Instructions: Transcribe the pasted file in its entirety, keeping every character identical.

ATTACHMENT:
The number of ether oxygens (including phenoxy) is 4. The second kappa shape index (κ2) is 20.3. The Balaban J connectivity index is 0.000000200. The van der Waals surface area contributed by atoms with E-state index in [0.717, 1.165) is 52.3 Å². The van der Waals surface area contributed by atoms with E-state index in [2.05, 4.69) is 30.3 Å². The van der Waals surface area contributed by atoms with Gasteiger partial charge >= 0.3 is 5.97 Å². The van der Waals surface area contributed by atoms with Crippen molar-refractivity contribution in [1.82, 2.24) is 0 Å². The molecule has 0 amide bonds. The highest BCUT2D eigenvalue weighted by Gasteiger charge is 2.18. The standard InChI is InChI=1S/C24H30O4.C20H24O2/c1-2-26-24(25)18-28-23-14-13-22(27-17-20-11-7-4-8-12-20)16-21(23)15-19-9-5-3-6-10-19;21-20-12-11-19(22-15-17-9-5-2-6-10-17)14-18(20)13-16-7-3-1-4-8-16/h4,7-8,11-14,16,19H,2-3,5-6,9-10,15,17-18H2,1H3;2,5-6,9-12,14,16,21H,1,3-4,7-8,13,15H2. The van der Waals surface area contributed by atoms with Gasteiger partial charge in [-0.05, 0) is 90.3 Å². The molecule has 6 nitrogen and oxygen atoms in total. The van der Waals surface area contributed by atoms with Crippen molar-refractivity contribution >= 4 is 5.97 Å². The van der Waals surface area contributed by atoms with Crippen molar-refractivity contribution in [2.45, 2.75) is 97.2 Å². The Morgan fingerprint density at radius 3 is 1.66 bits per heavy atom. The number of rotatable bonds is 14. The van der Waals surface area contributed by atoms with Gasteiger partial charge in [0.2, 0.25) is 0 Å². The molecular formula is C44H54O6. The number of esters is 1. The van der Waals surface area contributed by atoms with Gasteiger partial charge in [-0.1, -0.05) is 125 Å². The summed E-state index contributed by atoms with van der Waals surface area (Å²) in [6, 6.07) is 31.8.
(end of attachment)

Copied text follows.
The number of ether oxygens (including phenoxy) is 4. The second kappa shape index (κ2) is 20.3. The Balaban J connectivity index is 0.000000200. The van der Waals surface area contributed by atoms with E-state index in [0.717, 1.165) is 52.3 Å². The van der Waals surface area contributed by atoms with E-state index in [2.05, 4.69) is 30.3 Å². The van der Waals surface area contributed by atoms with Gasteiger partial charge >= 0.3 is 5.97 Å². The van der Waals surface area contributed by atoms with Crippen molar-refractivity contribution in [1.82, 2.24) is 0 Å². The molecule has 0 amide bonds. The highest BCUT2D eigenvalue weighted by Gasteiger charge is 2.18. The standard InChI is InChI=1S/C24H30O4.C20H24O2/c1-2-26-24(25)18-28-23-14-13-22(27-17-20-11-7-4-8-12-20)16-21(23)15-19-9-5-3-6-10-19;21-20-12-11-19(22-15-17-9-5-2-6-10-17)14-18(20)13-16-7-3-1-4-8-16/h4,7-8,11-14,16,19H,2-3,5-6,9-10,15,17-18H2,1H3;2,5-6,9-12,14,16,21H,1,3-4,7-8,13,15H2. The van der Waals surface area contributed by atoms with Gasteiger partial charge in [-0.05, 0) is 90.3 Å². The molecule has 6 nitrogen and oxygen atoms in total. The van der Waals surface area contributed by atoms with Crippen molar-refractivity contribution >= 4 is 5.97 Å². The van der Waals surface area contributed by atoms with Crippen molar-refractivity contribution in [2.45, 2.75) is 97.2 Å². The Morgan fingerprint density at radius 3 is 1.66 bits per heavy atom. The number of rotatable bonds is 14. The van der Waals surface area contributed by atoms with Gasteiger partial charge in [0.2, 0.25) is 0 Å². The molecular formula is C44H54O6. The number of esters is 1. The van der Waals surface area contributed by atoms with Gasteiger partial charge in [-0.1, -0.05) is 125 Å². The summed E-state index contributed by atoms with van der Waals surface area (Å²) in [6, 6.07) is 31.8.